“Oh, so you’re ok with Amazon and Google controlling the entire internet?”
It’s difficult to get your average Web3 proponent to sit down and explain what it is, or what problems it aims to solve, but from the common hand-wavy responses you can get an idea. Web3 is a response to big tech. They’ve become to powerful, they control everything, promote what they want, censor that which they don’t like. Web3 is our escape.
…or something like that.
A quick explainer of the core components of Web3
Web3 is a collection of several blockchain related technologies, which could, in theory, provide the foundation for a better internet. That’s not quite what happened, and we’re going to take a look at why.
But first, a quick introduction to some relevant terms.
The first of the new technologies was cryptocurrency, a decentralized, trustless, digital currency. Instead of having a payment processor, payments are published to a decentralized ledger and validated by the community. Because validators either work together or compete to validate the same entries, it doesn’t matter if someone tries to cheat the system. The validators essentially form an implicit democracy where there must be a consensus on what is correct. With no central authority or payment processor, users are free to transfer and spend cryptocurrency however they wish. It provides freedom from censorship and regulation. With almost all digital payment processing handled by private companies, there is a real issue with their ability to deny financial services for any reason.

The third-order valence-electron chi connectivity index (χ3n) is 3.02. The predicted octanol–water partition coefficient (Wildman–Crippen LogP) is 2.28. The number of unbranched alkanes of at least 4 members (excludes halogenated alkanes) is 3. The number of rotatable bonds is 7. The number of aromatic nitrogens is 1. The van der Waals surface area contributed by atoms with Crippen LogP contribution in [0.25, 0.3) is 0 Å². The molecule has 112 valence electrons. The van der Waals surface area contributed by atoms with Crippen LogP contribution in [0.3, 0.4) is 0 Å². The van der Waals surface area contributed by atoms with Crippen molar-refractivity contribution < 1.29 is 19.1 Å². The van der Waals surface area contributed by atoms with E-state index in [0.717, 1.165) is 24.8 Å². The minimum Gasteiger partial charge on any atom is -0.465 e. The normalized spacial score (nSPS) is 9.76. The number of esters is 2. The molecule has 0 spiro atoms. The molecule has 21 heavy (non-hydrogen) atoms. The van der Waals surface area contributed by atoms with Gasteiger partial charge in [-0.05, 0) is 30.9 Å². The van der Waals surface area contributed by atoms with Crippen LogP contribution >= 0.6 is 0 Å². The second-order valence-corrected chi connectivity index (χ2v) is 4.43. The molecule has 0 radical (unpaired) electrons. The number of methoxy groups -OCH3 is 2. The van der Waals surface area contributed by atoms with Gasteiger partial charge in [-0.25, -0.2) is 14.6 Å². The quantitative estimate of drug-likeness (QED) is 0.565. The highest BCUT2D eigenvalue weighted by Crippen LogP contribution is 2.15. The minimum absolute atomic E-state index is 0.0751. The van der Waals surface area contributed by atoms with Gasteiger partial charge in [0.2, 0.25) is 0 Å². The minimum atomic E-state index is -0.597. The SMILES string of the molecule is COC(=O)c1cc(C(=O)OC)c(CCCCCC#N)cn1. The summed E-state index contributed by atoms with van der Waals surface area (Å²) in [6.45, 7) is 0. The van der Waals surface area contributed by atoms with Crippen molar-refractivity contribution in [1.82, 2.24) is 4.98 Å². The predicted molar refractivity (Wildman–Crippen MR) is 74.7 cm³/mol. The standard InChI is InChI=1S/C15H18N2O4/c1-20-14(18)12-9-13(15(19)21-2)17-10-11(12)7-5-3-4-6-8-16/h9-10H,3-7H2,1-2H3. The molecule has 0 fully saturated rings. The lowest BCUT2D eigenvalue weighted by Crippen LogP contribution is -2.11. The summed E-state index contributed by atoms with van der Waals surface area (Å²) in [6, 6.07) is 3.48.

I actually experienced this personally. In 2017 I was charged with criminal hacking. Before I’d even made it to court, one of my banks had terminated all of my accounts. I quickly learned that because this was a private company and banking is not considered a right, there was no recourse regardless of if the courts found me innocent or guilty. I was simply just left with no credit cards, no bank account, and no way to pay bills. It was crazy to think that in a society where almost all money is digital, I could just be left completely cut off from the financial system.
Non-Fungible Token, or NFTs, work in the same way as cryptocurrency, but rather than divisible units of currency, they are singular tokens. The token cannot be forged, replicated, or destroyed; but can be freely transferred between people via a blockchain, just like bitcoin. An NFT usually represents either ownership or rights to some underlying good or service.